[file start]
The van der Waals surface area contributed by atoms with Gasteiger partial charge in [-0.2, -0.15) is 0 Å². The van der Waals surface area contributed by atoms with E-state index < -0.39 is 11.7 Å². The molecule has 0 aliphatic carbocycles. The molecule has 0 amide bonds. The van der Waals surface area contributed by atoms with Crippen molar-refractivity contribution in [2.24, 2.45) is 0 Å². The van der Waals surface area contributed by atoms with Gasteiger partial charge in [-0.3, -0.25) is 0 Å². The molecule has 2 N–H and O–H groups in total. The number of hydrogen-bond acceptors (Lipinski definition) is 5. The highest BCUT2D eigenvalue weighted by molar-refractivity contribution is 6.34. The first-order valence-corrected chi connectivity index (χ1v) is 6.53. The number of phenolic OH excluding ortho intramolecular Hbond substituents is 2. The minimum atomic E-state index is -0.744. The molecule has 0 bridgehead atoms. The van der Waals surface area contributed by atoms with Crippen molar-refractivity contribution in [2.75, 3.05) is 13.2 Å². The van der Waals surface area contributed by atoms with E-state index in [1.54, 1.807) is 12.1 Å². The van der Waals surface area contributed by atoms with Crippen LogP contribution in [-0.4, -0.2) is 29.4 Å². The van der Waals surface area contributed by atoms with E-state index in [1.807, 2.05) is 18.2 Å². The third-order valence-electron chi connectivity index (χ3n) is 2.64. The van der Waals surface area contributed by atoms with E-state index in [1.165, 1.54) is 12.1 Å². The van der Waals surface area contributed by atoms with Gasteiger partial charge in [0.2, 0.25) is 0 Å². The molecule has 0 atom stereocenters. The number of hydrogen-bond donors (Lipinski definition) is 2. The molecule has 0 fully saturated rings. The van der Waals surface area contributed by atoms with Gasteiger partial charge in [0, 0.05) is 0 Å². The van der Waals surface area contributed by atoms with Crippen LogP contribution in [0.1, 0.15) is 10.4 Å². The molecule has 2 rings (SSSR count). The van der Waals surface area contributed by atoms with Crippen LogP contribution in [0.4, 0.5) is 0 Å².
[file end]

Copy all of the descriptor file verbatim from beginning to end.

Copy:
The van der Waals surface area contributed by atoms with Gasteiger partial charge in [-0.2, -0.15) is 0 Å². The van der Waals surface area contributed by atoms with E-state index < -0.39 is 11.7 Å². The molecule has 0 aliphatic carbocycles. The molecule has 0 amide bonds. The van der Waals surface area contributed by atoms with Crippen molar-refractivity contribution in [2.24, 2.45) is 0 Å². The van der Waals surface area contributed by atoms with Gasteiger partial charge in [-0.3, -0.25) is 0 Å². The molecule has 2 N–H and O–H groups in total. The number of hydrogen-bond acceptors (Lipinski definition) is 5. The highest BCUT2D eigenvalue weighted by molar-refractivity contribution is 6.34. The first-order valence-corrected chi connectivity index (χ1v) is 6.53. The number of phenolic OH excluding ortho intramolecular Hbond substituents is 2. The minimum atomic E-state index is -0.744. The molecule has 0 bridgehead atoms. The van der Waals surface area contributed by atoms with Crippen molar-refractivity contribution in [2.75, 3.05) is 13.2 Å². The van der Waals surface area contributed by atoms with E-state index in [1.54, 1.807) is 12.1 Å². The van der Waals surface area contributed by atoms with Crippen LogP contribution in [-0.4, -0.2) is 29.4 Å². The van der Waals surface area contributed by atoms with E-state index in [1.807, 2.05) is 18.2 Å². The third-order valence-electron chi connectivity index (χ3n) is 2.64. The van der Waals surface area contributed by atoms with E-state index in [1.165, 1.54) is 12.1 Å². The van der Waals surface area contributed by atoms with Gasteiger partial charge in [0.2, 0.25) is 0 Å². The molecule has 0 atom stereocenters. The number of hydrogen-bond donors (Lipinski definition) is 2. The molecule has 0 fully saturated rings. The van der Waals surface area contributed by atoms with Gasteiger partial charge in [0, 0.05) is 0 Å². The van der Waals surface area contributed by atoms with Crippen LogP contribution in [0.1, 0.15) is 10.4 Å². The molecule has 2 rings (SSSR count). The van der Waals surface area contributed by atoms with Crippen LogP contribution in [0.4, 0.5) is 0 Å².